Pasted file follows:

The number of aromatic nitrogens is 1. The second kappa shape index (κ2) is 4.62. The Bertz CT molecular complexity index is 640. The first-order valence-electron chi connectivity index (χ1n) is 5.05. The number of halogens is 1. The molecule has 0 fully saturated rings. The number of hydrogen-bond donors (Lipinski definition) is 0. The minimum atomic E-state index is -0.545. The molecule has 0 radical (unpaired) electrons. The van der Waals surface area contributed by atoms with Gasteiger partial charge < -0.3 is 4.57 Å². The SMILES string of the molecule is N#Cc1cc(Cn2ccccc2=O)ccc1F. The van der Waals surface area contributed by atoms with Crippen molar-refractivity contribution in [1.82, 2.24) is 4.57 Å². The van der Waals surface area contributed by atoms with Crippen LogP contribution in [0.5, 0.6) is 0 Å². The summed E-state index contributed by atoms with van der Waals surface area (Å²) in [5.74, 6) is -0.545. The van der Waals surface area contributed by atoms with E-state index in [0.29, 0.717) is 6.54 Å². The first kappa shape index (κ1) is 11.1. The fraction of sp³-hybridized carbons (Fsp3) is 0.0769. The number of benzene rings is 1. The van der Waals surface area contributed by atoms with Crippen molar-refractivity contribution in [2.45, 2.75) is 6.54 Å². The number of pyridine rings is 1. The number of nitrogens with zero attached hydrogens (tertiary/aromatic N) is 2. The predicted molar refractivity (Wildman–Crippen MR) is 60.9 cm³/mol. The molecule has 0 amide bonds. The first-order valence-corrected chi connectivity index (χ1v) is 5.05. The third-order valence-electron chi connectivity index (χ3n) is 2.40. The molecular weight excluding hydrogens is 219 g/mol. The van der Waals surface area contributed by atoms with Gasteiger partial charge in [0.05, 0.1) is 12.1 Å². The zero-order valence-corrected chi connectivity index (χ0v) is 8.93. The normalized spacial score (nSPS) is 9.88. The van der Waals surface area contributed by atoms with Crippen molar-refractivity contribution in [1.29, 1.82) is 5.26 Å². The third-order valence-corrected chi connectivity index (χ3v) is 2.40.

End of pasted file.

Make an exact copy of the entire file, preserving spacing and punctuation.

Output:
The number of aromatic nitrogens is 1. The second kappa shape index (κ2) is 4.62. The Bertz CT molecular complexity index is 640. The first-order valence-electron chi connectivity index (χ1n) is 5.05. The number of halogens is 1. The molecule has 0 fully saturated rings. The number of hydrogen-bond donors (Lipinski definition) is 0. The minimum atomic E-state index is -0.545. The molecule has 0 radical (unpaired) electrons. The van der Waals surface area contributed by atoms with Gasteiger partial charge < -0.3 is 4.57 Å². The SMILES string of the molecule is N#Cc1cc(Cn2ccccc2=O)ccc1F. The van der Waals surface area contributed by atoms with Crippen molar-refractivity contribution in [1.82, 2.24) is 4.57 Å². The van der Waals surface area contributed by atoms with Crippen LogP contribution in [0.5, 0.6) is 0 Å². The summed E-state index contributed by atoms with van der Waals surface area (Å²) in [5.74, 6) is -0.545. The van der Waals surface area contributed by atoms with E-state index in [0.29, 0.717) is 6.54 Å². The first kappa shape index (κ1) is 11.1. The fraction of sp³-hybridized carbons (Fsp3) is 0.0769. The number of benzene rings is 1. The van der Waals surface area contributed by atoms with Crippen molar-refractivity contribution in [2.45, 2.75) is 6.54 Å². The number of pyridine rings is 1. The number of nitrogens with zero attached hydrogens (tertiary/aromatic N) is 2. The predicted molar refractivity (Wildman–Crippen MR) is 60.9 cm³/mol. The molecule has 0 amide bonds. The first-order valence-corrected chi connectivity index (χ1v) is 5.05. The third-order valence-electron chi connectivity index (χ3n) is 2.40. The molecular weight excluding hydrogens is 219 g/mol. The van der Waals surface area contributed by atoms with Gasteiger partial charge in [0.05, 0.1) is 12.1 Å². The zero-order valence-corrected chi connectivity index (χ0v) is 8.93. The normalized spacial score (nSPS) is 9.88. The van der Waals surface area contributed by atoms with Crippen molar-refractivity contribution in [1.29, 1.82) is 5.26 Å². The third-order valence-corrected chi connectivity index (χ3v) is 2.40.